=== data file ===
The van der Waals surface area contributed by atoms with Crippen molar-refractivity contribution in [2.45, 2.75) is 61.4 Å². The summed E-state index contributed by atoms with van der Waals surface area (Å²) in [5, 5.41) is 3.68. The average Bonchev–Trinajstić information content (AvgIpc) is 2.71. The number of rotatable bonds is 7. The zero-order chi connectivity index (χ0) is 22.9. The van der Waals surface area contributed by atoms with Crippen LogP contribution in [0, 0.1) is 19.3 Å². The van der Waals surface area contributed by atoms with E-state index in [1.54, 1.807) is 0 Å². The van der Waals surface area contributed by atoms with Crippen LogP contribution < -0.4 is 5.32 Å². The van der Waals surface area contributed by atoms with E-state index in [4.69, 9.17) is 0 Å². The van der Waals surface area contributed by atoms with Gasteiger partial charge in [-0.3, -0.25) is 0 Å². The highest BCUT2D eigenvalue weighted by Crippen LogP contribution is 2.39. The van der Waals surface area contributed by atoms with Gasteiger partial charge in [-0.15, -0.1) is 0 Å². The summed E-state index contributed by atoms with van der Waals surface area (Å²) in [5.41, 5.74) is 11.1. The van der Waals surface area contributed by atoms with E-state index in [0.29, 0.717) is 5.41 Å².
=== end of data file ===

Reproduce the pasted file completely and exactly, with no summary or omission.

The van der Waals surface area contributed by atoms with Crippen molar-refractivity contribution in [2.45, 2.75) is 61.4 Å². The summed E-state index contributed by atoms with van der Waals surface area (Å²) in [5, 5.41) is 3.68. The average Bonchev–Trinajstić information content (AvgIpc) is 2.71. The number of rotatable bonds is 7. The zero-order chi connectivity index (χ0) is 22.9. The van der Waals surface area contributed by atoms with Crippen LogP contribution in [0, 0.1) is 19.3 Å². The van der Waals surface area contributed by atoms with E-state index in [1.54, 1.807) is 0 Å². The van der Waals surface area contributed by atoms with Crippen LogP contribution < -0.4 is 5.32 Å². The van der Waals surface area contributed by atoms with E-state index in [4.69, 9.17) is 0 Å². The van der Waals surface area contributed by atoms with Gasteiger partial charge in [-0.3, -0.25) is 0 Å². The highest BCUT2D eigenvalue weighted by Crippen LogP contribution is 2.39. The van der Waals surface area contributed by atoms with Gasteiger partial charge in [-0.15, -0.1) is 0 Å². The summed E-state index contributed by atoms with van der Waals surface area (Å²) in [5.41, 5.74) is 11.1. The van der Waals surface area contributed by atoms with E-state index in [0.29, 0.717) is 5.41 Å².